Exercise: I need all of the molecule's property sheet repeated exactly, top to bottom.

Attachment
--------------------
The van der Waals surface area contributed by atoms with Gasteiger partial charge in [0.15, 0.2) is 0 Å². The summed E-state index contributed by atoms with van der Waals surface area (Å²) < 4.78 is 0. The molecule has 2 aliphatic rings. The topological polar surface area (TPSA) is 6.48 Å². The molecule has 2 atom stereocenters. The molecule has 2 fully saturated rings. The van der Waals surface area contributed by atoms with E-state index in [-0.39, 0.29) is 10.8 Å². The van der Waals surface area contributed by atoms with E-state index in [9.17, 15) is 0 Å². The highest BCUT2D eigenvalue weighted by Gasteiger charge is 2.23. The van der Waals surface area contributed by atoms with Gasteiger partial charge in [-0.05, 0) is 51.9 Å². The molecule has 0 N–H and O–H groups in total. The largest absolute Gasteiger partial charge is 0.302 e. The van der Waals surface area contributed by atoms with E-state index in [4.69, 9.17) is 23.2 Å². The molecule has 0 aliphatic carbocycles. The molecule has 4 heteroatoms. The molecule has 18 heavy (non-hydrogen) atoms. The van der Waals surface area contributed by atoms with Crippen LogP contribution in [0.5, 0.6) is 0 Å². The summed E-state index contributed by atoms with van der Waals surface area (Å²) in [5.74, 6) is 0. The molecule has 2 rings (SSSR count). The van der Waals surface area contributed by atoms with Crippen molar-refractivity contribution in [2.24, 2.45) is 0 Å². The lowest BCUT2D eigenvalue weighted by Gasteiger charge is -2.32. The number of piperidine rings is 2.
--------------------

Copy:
The van der Waals surface area contributed by atoms with Gasteiger partial charge in [0.15, 0.2) is 0 Å². The summed E-state index contributed by atoms with van der Waals surface area (Å²) < 4.78 is 0. The molecule has 2 aliphatic rings. The topological polar surface area (TPSA) is 6.48 Å². The molecule has 2 atom stereocenters. The molecule has 2 fully saturated rings. The van der Waals surface area contributed by atoms with E-state index in [-0.39, 0.29) is 10.8 Å². The van der Waals surface area contributed by atoms with E-state index in [9.17, 15) is 0 Å². The highest BCUT2D eigenvalue weighted by Gasteiger charge is 2.23. The van der Waals surface area contributed by atoms with Gasteiger partial charge in [-0.05, 0) is 51.9 Å². The molecule has 0 N–H and O–H groups in total. The largest absolute Gasteiger partial charge is 0.302 e. The van der Waals surface area contributed by atoms with E-state index in [4.69, 9.17) is 23.2 Å². The molecule has 0 aliphatic carbocycles. The molecule has 4 heteroatoms. The molecule has 18 heavy (non-hydrogen) atoms. The van der Waals surface area contributed by atoms with Crippen LogP contribution in [0.5, 0.6) is 0 Å². The summed E-state index contributed by atoms with van der Waals surface area (Å²) in [5.74, 6) is 0. The molecule has 2 rings (SSSR count). The van der Waals surface area contributed by atoms with Crippen molar-refractivity contribution in [2.24, 2.45) is 0 Å². The lowest BCUT2D eigenvalue weighted by Gasteiger charge is -2.32. The number of piperidine rings is 2.